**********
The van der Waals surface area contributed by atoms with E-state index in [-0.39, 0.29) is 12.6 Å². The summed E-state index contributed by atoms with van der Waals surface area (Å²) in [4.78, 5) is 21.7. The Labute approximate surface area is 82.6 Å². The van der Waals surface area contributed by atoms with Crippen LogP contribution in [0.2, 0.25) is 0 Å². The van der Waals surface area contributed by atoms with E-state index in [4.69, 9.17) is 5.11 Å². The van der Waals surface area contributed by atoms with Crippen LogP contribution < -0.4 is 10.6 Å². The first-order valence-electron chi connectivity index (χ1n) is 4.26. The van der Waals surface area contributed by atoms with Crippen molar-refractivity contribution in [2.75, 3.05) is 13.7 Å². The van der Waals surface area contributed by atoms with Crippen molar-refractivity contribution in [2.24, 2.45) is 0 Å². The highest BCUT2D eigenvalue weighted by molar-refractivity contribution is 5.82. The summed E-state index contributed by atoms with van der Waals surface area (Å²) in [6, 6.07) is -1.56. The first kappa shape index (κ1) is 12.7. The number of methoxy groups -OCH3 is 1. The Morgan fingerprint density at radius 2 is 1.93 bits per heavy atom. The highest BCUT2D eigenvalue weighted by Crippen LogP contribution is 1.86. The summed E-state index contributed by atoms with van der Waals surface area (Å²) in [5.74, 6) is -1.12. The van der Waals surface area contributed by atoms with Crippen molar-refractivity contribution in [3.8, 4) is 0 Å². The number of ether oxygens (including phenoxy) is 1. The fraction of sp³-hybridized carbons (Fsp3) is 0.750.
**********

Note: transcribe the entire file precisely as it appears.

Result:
The van der Waals surface area contributed by atoms with E-state index in [-0.39, 0.29) is 12.6 Å². The summed E-state index contributed by atoms with van der Waals surface area (Å²) in [4.78, 5) is 21.7. The Labute approximate surface area is 82.6 Å². The van der Waals surface area contributed by atoms with Crippen LogP contribution in [0.2, 0.25) is 0 Å². The van der Waals surface area contributed by atoms with E-state index in [4.69, 9.17) is 5.11 Å². The van der Waals surface area contributed by atoms with Crippen LogP contribution < -0.4 is 10.6 Å². The first-order valence-electron chi connectivity index (χ1n) is 4.26. The van der Waals surface area contributed by atoms with Crippen molar-refractivity contribution in [2.75, 3.05) is 13.7 Å². The van der Waals surface area contributed by atoms with Crippen molar-refractivity contribution in [2.24, 2.45) is 0 Å². The highest BCUT2D eigenvalue weighted by molar-refractivity contribution is 5.82. The summed E-state index contributed by atoms with van der Waals surface area (Å²) in [6, 6.07) is -1.56. The first kappa shape index (κ1) is 12.7. The number of methoxy groups -OCH3 is 1. The Morgan fingerprint density at radius 2 is 1.93 bits per heavy atom. The highest BCUT2D eigenvalue weighted by Crippen LogP contribution is 1.86. The summed E-state index contributed by atoms with van der Waals surface area (Å²) in [5.74, 6) is -1.12. The van der Waals surface area contributed by atoms with Crippen molar-refractivity contribution in [3.8, 4) is 0 Å². The number of ether oxygens (including phenoxy) is 1. The fraction of sp³-hybridized carbons (Fsp3) is 0.750.